Second, the Big Crunch scenario is considered an extremely unlikely scenario in modern cosmology. It is widely accepted that the expansion of the universe is accelerating and will continue to do so for the foreseeable future.

Even assuming black holes retained all information they captured, a black hole cannot explode. It is theorized that they can evaporate, but that is a far cry from any process violent enough to be call an explosion.

Continuing down the hypothetical, if all of the energy in the universe were "recompressed" into a similar state as at the beginning of the universe and a new Big Bang occurred, there is no reason for everything to come out looking the same. Matter and radiation would have to be recreated and the inherent randomness of quantum physics (not to mention even the minor fluctuations in the primordial background energy of that "new universe", which are expanded to relevant scales during inflation) allows for literally almost anything to happen. It could be entirely different.

This is likely not the 9th time we are doing this. This is either going to be the first time or an extremely large number-th time (as with any Big Bounce model)

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  • $\begingroup$ Thank you. I can see how the word "explosion" is a problem. It's that whole "inherent randomness of quantum physics" part that gets me. But you answered my question. $\endgroup$ – A Webb Jun 28 '16 at 14:01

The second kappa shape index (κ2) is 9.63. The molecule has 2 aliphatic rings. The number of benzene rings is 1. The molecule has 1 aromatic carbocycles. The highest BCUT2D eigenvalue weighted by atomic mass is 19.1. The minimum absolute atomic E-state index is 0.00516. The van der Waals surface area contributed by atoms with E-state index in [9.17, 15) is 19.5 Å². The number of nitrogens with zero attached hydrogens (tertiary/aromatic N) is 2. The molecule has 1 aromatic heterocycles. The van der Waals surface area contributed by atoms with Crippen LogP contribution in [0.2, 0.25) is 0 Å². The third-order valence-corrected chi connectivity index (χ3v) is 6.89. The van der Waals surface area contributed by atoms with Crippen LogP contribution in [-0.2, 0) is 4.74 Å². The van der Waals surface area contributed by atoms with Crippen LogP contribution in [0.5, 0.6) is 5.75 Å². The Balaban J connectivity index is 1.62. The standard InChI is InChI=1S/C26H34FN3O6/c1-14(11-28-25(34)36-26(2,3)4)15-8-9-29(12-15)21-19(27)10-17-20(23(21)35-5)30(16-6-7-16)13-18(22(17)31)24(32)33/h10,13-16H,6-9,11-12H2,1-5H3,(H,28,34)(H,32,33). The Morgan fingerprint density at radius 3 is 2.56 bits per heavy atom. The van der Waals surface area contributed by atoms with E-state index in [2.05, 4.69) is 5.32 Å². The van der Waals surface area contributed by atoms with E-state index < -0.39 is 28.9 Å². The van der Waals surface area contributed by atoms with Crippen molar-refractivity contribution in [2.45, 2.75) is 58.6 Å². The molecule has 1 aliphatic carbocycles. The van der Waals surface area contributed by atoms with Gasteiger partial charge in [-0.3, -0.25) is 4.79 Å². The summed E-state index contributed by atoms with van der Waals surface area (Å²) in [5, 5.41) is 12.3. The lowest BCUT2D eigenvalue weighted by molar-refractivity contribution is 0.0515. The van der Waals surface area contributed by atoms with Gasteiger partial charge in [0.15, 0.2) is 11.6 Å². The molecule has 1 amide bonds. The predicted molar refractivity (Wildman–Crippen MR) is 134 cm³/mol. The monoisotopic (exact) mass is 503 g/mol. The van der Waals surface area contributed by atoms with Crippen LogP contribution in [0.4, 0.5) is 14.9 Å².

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It may be early to say it is not a cyclic universe. Everything we see around us (in spite of increasing entropy), appears to be cyclic. See atoms, solar systems, galaxies, clusters etc. Even the rate of expansion of universe has gone through cycles of acceleration and slow down. The last switch from slowed down expansion to accelerated expansion is expected to have taken place 5 billion years ago. To me, a cyclic universe makes more sense otherwise, why it would even happen once. Whether it will be an identical repeat or not is much more complex question. Presence of Inherent quantum randomness does not mean it is not regulated at some level. If it was not, then it would violate laws, and would never reconcile with them at a later point. There is something that knows that laws have been broken momentarily and enforces the return of order within short period of time. It is possible that no laws were broken in the first place, it may be just appearing (calculating) to us for a moment or so.

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  • $\begingroup$ In the world of advanced physics, one should never approach a situation by first using one's intuition. Too often, reality is contrary to intuition. One should, instead, find the observations and data first and only apply intuition afterward to check if there is internal logical consistency and if everything makes sense in hindsight $\endgroup$ – Jim Jun 29 '16 at 12:55
  • $\begingroup$ Also, this seems more like a response to my post than an answer to the question. $\endgroup$ – Jim Jun 29 '16 at 12:56
  • $\begingroup$ @Jim: They have put it on hold anyway based upon non-mainstream. So, I could use my intuition here because of same reason. The quantum randomness part (which likely made you think it was response to your post), is response to OP's comment on your response "It's that whole "inherent randomness of quantum physics" part that gets me". $\endgroup$ – kpv Jun 29 '16 at 15:58